Question: You're going in with a pretty much new cast, right?
Harada: Half are new. Anika [Larsen] and Rob [McClure], although he did it on Broadway for a little while but on a different track, and Danielle Thomas from the tour.
Question: Who from the original Avenue Q cast is still in the show?
Harada: Just me and Jen [Barnhart].
Question: What does Jen say about the show now? Is she at all tired of doing her roles?
Harada: I think if she was tired of it she would have left. [Laughs.] I think she feels just as strongly about the show as she ever did. I think we all feel pretty strongly about that show. It's really hard not to be at Avenue Q in a way because it meant so much to us all. To me it's one of my first really big jobs that kind of put me on the map in a lot of ways. Having done it with a couple of different companies, I just know what that show is and how it works and what it means to people. Everyday people come up to me and tell me about when they saw Avenue Q, so I know that it's significant. I don't know, it just means something to people.
Question: When you guys were first getting it together for Off-Broadway, did you ever think that the musical would still be playing and coming up on its sixth Broadway anniversary?
Harada: Of course not. [Laughs.] We just wanted to open at the Vineyard!
|photo by Carol Rosegg|
Question: Why do you think it has had such longevity?
Harada: Because it's completely relevant. I don't think there's a person who lives in New York who doesn't understand what that's like — to move here and to be naïve and to not really know what they want to do but know that they want to be here. We've all, at some point, had to figure out what our purpose in life is. We've all had to figure out how to be young and survive … it's just completely universal.
Question: And they've kept the George Bush line in. . .
Harada: Yes! [Laughs.] We can't shake him!
Question: Does that still get a big laugh?
Harada: Apparently. I haven't seen the show since they changed it to "George Bush was only for now." But apparently it got a bigger response than anything else they tried. [Laughs.]
Question: A few years back you did a great cabaret show at the Ars Nova. Have you ever thought about doing more cabaret evenings?
Harada: I have. I'm hopeful that we'll be able to whip something together for later this year. It just hasn't been a top priority, what with Elvis and all.
Question: What was it like for you doing a show on your own versus being a character in a musical?
Harada: I think it's always easier to be a character. I think every actor feels that way. But it's great — it's just storytelling of a different kind; I really like it. What I love about it is that it gives me the chance to perform with people that I wouldn't ordinarily get to perform with. I enjoy both forms very much, but I far prefer doing scripted shows.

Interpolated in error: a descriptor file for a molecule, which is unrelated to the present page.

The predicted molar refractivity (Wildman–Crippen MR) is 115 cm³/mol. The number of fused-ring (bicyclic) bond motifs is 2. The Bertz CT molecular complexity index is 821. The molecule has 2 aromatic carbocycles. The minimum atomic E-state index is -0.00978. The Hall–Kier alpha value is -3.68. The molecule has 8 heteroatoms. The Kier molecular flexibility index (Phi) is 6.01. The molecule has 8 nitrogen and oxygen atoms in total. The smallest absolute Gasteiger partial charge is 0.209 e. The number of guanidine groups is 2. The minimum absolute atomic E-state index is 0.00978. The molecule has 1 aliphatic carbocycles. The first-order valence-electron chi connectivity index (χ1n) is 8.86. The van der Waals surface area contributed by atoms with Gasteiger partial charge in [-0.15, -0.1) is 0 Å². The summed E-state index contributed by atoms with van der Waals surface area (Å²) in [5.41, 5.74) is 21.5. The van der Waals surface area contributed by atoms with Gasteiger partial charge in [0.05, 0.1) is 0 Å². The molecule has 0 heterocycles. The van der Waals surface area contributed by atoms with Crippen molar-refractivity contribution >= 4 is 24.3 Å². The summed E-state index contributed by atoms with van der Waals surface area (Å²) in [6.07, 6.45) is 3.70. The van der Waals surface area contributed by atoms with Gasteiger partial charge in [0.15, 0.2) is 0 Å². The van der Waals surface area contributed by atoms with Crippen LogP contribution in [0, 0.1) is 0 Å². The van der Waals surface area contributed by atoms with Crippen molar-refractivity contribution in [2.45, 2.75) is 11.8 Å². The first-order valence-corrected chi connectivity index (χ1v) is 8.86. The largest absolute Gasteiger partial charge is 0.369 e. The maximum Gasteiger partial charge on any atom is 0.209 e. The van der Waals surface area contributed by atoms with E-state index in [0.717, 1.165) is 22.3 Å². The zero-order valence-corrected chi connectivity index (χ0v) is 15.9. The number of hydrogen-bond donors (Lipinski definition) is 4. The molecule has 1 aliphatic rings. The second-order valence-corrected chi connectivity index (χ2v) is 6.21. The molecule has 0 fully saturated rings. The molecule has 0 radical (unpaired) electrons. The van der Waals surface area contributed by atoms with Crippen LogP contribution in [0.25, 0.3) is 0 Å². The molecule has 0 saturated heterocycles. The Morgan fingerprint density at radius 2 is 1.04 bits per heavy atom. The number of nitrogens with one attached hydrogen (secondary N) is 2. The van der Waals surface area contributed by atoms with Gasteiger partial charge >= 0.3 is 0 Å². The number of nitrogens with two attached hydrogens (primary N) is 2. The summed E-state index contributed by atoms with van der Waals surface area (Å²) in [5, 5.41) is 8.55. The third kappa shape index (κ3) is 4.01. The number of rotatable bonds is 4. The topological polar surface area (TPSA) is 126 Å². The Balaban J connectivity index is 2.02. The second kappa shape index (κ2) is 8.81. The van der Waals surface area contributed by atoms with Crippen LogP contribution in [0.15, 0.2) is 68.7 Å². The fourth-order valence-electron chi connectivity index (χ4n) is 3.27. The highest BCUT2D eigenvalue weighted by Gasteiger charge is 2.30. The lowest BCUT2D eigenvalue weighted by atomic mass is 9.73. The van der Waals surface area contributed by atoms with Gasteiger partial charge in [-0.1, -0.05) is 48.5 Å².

Question: How have you managed to combine being a mom to Elvis and doing eight shows a week?
Harada: I feel like I am just getting by at every point in my life. I never feel like, "I have mastered this." Also, I am the luckiest person alive. I have my parents living with me, who are available to do all the heavy lifting. Because of my schedule being so weird and so random, it's just a huge load off of my mind. I realize that not every parent has that luxury, and I'm incredibly grateful.
Question: They even came with you to London, right?
Harada: They did, yeah.
Question: What's your first date in Avenue Q?
Harada: July 6.
Question: How long will you stay with it?
Harada: 'Til there is no more Avenue Q!
Question: Was there any talk of any of the other original cast coming back?
Harada: There was always talk. It was always speculation. I just had to say to myself, "I loved my original cast, and I would have loved to be reunited with them in some way, but if for whatever reason it just didn't work out, scheduling or commitment, I just had to think, 'Okay.'" [Laughs.] This is the opportunity that I have been given, and I'm really excited to be a part of it again.
Question: How did London audiences react to Avenue Q?
Harada: They loved it.
Question: Was there anything that they laughed at differently than New York audiences?
Harada: It was pretty much the same. Seriously, the laughs were absolutely the same. We were so worried they weren't going to get so many of those little in-jokes. And we did change some of the jokes, but it was so minor. We had to change "Korean deli" to "Chinese restaurant," because they didn't have Korean delis. We had to change Long Island Iced Tea to Absinthe Daiquiri. Little things.
Question: Do you think that your take on the character has changed at all since you started?
Harada: Oh God, I hope so! I just feel like she's going to be more myself than she's ever been in a way.
Question: What do you mean?
Harada: As I've gotten older, I just appreciate her so much more… her honesty and her spontaneity. I'm hoping to bring as much of that as I possibly can into the character when I have another shot at it.
Question: I'm looking forward to going back again. I haven't seen the show in a couple years.